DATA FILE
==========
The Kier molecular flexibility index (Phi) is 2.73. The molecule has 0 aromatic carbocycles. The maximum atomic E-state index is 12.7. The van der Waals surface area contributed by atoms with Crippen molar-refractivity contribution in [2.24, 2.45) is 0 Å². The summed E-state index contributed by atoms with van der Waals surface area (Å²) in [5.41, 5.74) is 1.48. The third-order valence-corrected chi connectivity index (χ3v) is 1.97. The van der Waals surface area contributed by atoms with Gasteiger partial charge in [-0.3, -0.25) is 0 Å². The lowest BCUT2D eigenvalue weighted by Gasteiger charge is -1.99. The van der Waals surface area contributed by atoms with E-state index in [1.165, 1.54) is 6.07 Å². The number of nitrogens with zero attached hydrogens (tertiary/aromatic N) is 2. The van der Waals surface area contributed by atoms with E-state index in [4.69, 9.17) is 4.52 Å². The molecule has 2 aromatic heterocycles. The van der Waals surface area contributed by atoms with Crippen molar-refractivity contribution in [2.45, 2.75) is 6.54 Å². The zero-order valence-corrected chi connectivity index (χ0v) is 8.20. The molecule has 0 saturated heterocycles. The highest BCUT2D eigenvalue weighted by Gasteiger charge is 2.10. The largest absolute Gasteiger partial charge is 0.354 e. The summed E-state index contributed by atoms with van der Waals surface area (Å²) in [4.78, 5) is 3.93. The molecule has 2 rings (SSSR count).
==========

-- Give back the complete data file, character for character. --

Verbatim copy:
The Kier molecular flexibility index (Phi) is 2.73. The molecule has 0 aromatic carbocycles. The maximum atomic E-state index is 12.7. The van der Waals surface area contributed by atoms with Crippen molar-refractivity contribution in [2.24, 2.45) is 0 Å². The summed E-state index contributed by atoms with van der Waals surface area (Å²) in [5.41, 5.74) is 1.48. The third-order valence-corrected chi connectivity index (χ3v) is 1.97. The van der Waals surface area contributed by atoms with Gasteiger partial charge in [-0.3, -0.25) is 0 Å². The lowest BCUT2D eigenvalue weighted by Gasteiger charge is -1.99. The van der Waals surface area contributed by atoms with E-state index in [1.165, 1.54) is 6.07 Å². The number of nitrogens with zero attached hydrogens (tertiary/aromatic N) is 2. The van der Waals surface area contributed by atoms with E-state index in [4.69, 9.17) is 4.52 Å². The molecule has 2 aromatic heterocycles. The van der Waals surface area contributed by atoms with Crippen molar-refractivity contribution in [2.45, 2.75) is 6.54 Å². The zero-order valence-corrected chi connectivity index (χ0v) is 8.20. The molecule has 0 saturated heterocycles. The highest BCUT2D eigenvalue weighted by Gasteiger charge is 2.10. The largest absolute Gasteiger partial charge is 0.354 e. The summed E-state index contributed by atoms with van der Waals surface area (Å²) in [4.78, 5) is 3.93. The molecule has 2 rings (SSSR count).